The Los Angeles Dodgers have managed to solve some offseason issues before they actually became issues. After extending Max Muncy, Blake Treinen and Daniel Hudson, the only glaring questions that remain are Trea Turner, Clayton Kershaw and Tyler Anderson, all of whom are slated for free agency; Cody Bellinger, who is entering his final year of arbitration eligibility; and Justin Turner, who has a team contract option for 2023.
For JT, he’s the only one who could have a replacement already on the roster in Miguel Vargas. As of now, there’s no clear succession plan for Trea Turner, Kershaw, Anderson and Bellinger.
Though Turner is a Dodgers legend, it’s certainly worth wondering if LA is going to turn down his $16 million option, pay the $2 million buyout, and start a new era with Vargas at the hot corner. If that definitively wasn’t the case, then why didn’t Andrew Friedman and Co. settle this lingering contract matter earlier like he did with all the other aforementioned players?
There’s likely more to it than we’ve been made aware of, but it’s worth wondering, especially since Vargas made the NLDS roster.
Ask Turner, though, and he’s not even thinking about it. He’s confident everything will unfold in the manner it’s supposed to.
Justin Turner was asked about his contract situation with the Dodgers
It’s important to note, however, that this is not the time to ask contract questions, media! Don’t you get it by now? The Dodgers gearing up for the NLDS against a division rival in no way warrants inquiries about one’s contract situation!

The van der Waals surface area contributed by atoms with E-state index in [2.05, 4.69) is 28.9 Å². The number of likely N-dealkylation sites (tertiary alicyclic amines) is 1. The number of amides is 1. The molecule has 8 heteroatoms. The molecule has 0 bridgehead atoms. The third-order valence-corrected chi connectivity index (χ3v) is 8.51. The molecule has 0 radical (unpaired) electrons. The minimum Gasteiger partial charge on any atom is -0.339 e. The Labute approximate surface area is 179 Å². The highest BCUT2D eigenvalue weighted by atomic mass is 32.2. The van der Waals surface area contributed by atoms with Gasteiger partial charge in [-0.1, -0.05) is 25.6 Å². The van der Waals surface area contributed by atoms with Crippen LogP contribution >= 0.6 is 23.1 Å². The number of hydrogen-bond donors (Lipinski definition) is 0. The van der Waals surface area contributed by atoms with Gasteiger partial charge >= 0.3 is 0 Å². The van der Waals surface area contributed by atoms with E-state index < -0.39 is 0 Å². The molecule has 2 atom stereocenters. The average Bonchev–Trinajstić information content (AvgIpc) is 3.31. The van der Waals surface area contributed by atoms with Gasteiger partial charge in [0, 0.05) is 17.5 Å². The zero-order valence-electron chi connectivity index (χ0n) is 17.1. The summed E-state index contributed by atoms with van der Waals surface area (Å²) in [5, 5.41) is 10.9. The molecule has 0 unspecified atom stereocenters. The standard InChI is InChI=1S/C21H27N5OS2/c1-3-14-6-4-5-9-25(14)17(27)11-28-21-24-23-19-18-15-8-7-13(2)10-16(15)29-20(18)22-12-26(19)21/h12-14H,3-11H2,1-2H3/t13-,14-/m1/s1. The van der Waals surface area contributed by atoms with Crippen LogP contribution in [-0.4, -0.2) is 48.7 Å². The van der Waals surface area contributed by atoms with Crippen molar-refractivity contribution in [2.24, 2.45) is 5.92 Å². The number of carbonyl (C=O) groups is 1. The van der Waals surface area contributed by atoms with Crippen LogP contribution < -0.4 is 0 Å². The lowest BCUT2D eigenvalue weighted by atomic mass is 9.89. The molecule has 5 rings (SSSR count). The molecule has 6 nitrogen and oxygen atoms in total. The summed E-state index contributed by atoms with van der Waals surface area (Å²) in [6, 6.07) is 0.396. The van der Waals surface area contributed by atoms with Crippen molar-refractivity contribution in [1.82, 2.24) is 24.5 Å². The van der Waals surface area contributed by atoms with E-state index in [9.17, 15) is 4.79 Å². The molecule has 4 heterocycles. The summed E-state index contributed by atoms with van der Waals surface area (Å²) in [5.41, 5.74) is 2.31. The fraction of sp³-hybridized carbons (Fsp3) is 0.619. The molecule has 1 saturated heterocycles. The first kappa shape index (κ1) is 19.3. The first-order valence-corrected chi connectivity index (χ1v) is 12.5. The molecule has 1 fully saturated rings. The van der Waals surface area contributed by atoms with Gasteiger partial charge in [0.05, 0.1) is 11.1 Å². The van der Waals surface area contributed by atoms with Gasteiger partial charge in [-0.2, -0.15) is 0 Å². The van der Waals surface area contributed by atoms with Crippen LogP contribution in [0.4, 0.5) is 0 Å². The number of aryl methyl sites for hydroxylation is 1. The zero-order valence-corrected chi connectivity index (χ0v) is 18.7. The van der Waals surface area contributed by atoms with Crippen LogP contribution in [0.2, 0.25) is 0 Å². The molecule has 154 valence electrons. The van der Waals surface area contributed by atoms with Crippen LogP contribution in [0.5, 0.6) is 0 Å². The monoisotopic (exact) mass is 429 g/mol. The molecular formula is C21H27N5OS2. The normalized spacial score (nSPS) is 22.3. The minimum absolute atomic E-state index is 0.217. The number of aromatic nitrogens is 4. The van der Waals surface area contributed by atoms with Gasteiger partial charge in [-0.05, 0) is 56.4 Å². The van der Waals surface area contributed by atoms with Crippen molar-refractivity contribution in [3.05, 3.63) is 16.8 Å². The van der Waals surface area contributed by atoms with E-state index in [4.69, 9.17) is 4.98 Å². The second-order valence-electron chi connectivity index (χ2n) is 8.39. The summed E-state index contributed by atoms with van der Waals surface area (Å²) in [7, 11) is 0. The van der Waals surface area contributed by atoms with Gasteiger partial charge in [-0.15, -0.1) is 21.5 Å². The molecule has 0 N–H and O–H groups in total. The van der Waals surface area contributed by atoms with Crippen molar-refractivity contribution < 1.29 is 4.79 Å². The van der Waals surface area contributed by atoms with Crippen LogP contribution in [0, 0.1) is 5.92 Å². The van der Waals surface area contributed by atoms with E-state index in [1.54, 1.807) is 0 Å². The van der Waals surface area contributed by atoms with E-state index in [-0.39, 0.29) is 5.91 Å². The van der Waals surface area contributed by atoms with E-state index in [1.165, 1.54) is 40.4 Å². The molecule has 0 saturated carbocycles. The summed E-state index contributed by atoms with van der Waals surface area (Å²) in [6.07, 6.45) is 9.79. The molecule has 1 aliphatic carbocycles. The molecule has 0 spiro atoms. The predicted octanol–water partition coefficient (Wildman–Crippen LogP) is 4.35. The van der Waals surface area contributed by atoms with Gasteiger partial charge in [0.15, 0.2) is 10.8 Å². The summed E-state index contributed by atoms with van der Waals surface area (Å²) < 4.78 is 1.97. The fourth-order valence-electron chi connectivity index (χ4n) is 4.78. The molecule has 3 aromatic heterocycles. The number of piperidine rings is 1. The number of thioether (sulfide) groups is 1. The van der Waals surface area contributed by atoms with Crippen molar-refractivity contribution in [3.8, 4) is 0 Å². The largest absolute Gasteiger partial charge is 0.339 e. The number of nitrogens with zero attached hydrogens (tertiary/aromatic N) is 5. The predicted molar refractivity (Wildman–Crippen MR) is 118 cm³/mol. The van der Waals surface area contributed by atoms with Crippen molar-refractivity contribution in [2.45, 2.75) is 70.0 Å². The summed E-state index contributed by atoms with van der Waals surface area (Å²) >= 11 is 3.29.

Thankfully, Turner handled this professionally and said what all LA fans were thinking.
While we’re on the topic, though, the Dodgers did operate in a manner this year that suggested Turner might be retained. They extended Muncy after a horrible four-plus months to start the year. They extended Treinen knowing he could miss the year with a shoulder injury. They extended Hudson a couple months after he tore his ACL.
Turner got off to a disastrous start in 2022, but it didn’t really change much for the Dodgers. He hit .256 with a .734 OPS in 84 first-half games. Those numbers were accompanied by just eight homers. Then, in 44 second-half games, he hit .319 with an .889 OPS. Though he missed some time in July and August with an injury, he still finished with 128 games under his belt and normalized his overall numbers (.278 AVG., .788 OPS and 116 OPS+).
Wouldn’t you say that’s worth one final year at $16 million, even if he’s logging most of his reps at DH? That’s up for the Dodgers to decide, but like Turner said, taking care of business in the playoffs comes first. Then the contract situation will take care of itself.